Oklahoma Artist Designs National Monument for Native American Veterans

Tuesday, September 24th 2019, 10:23 am
By: Tess Maune

 Work is underway on a national memorial honoring the military service of Native Americans.     

It took 25 years, but crews finally broke ground on the National Native American Veterans Memorial in Washington D.C. Saturday. Congress passed legislation to build the monument in 1994, but some issue with location and funding held up the process.

Out of 120 artists the Smithsonian chose Oklahoma native Harvey Pratt to design the memorial. He's a member of the Cheyenne and Arapaho tribes, a Cheyenne Peace Chief, a Vietnam veteran and spent 50 years working as an OSBI forensic artist. Pratt is originally from El Reno but now lives in Guthrie. 

The Smithsonian says Pratt's design creates a special place for all indigenous people to go for remembrance.

The design incorporates water for sacred ceremonies, benches for gathering and reflection and four lances where veterans, family members, tribal leaders, and others can tie cloths for prayer and healing.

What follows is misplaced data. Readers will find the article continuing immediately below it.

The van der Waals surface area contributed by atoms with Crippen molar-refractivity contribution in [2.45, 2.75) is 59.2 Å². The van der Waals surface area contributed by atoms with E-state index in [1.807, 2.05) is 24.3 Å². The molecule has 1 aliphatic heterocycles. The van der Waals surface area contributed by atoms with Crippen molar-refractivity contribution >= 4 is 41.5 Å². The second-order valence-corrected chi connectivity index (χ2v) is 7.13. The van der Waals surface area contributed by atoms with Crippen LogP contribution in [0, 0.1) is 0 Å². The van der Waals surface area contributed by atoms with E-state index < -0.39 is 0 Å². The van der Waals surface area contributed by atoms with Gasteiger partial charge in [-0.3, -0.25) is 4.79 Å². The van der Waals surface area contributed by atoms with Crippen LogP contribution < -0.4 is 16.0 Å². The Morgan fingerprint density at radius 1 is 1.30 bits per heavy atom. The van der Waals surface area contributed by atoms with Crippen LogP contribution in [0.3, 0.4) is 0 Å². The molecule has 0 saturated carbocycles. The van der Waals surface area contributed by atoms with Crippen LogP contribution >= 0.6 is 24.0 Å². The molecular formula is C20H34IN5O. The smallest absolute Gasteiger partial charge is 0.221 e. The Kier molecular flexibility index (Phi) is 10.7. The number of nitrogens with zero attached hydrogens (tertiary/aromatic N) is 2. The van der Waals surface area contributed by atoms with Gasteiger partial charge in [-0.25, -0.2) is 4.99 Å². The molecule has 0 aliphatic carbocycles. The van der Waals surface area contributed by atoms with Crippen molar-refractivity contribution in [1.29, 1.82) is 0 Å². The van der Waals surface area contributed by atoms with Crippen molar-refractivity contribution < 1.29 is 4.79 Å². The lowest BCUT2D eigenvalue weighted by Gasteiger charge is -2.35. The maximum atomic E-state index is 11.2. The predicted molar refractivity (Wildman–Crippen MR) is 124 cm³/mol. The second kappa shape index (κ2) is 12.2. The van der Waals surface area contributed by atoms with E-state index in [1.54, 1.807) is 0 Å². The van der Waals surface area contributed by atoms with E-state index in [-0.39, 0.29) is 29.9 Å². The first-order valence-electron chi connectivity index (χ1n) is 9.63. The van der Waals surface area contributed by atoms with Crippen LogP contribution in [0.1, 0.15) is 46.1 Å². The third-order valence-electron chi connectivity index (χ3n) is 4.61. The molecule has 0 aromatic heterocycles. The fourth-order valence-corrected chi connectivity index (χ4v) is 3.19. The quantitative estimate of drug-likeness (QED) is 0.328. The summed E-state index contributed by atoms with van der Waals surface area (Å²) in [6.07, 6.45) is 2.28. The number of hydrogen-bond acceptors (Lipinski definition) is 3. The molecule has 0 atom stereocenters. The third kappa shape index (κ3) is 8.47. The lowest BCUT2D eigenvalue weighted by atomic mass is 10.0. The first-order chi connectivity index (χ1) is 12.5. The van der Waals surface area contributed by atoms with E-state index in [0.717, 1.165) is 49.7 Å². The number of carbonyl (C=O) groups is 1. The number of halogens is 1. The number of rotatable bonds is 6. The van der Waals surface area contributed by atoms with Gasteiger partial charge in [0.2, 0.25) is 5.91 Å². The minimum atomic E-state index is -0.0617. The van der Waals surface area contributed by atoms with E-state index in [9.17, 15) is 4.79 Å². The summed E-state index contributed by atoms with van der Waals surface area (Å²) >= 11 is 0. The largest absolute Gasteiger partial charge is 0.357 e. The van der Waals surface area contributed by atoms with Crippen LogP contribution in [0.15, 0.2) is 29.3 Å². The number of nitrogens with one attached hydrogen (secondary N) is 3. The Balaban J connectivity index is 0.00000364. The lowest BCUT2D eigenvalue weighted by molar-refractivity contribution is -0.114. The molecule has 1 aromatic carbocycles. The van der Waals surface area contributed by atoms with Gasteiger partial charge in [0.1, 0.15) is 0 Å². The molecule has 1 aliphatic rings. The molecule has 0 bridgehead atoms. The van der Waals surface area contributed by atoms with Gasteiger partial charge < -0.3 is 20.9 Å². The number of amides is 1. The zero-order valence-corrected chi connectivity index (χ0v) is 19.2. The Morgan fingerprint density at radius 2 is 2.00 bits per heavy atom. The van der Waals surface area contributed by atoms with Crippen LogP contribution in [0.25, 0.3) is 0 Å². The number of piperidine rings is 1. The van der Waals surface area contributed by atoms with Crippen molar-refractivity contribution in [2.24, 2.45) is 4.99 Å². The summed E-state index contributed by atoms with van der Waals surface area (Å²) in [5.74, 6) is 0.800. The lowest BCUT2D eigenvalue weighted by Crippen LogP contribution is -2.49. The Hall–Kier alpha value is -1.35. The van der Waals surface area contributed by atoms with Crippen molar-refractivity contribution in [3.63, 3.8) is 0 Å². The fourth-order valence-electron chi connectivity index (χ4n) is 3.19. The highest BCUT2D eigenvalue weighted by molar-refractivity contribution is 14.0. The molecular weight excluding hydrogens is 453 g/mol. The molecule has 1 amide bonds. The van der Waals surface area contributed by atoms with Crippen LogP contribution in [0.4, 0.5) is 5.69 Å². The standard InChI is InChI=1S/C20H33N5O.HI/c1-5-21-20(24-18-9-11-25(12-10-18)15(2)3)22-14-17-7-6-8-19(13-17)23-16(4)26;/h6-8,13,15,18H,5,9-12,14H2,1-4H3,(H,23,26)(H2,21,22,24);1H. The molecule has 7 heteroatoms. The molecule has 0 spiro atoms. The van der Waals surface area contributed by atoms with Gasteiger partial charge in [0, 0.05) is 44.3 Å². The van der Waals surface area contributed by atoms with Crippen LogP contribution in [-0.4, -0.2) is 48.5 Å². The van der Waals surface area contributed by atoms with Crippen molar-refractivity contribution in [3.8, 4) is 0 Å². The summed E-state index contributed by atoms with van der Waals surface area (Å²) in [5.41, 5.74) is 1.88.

"I wanted it to represent Native American people and the warrior's sacred circle and that's what I kind of call this-- warrior's sacred circle and the sacred fire that we honor and pay attention to," Pratt told the Smithsonian which pitching his design. “It’s based on circles, Native people believe in circles, the continuation of life and the cycles of life and the plants and everything is a circle.”

The design is elevated, stainless steel circle -- balanced on a carved stone drum.

“I did an outer circle. I put the military medallions on the outside of the walls, there are four sections of this outer wall,” Pratt said.

The $15-million memorial is being built on the grounds of National Museum of the American Indian.

The Department of Veterans Affairs says before the 9/11 terrorist attacks, American Indians served in the military at a higher rate than any other ethnic group.

“I don’t think the general public is really aware of that, and I think people are often surprised,” said Rebecca Trautman, curator of the National Museum of the American Indian. “We’re hoping the memorial and the ongoing programming we plan to do around it will help to raise that awareness.”

The museum is planning a dedication ceremony for the new memorial on Veterans Day in 2020.

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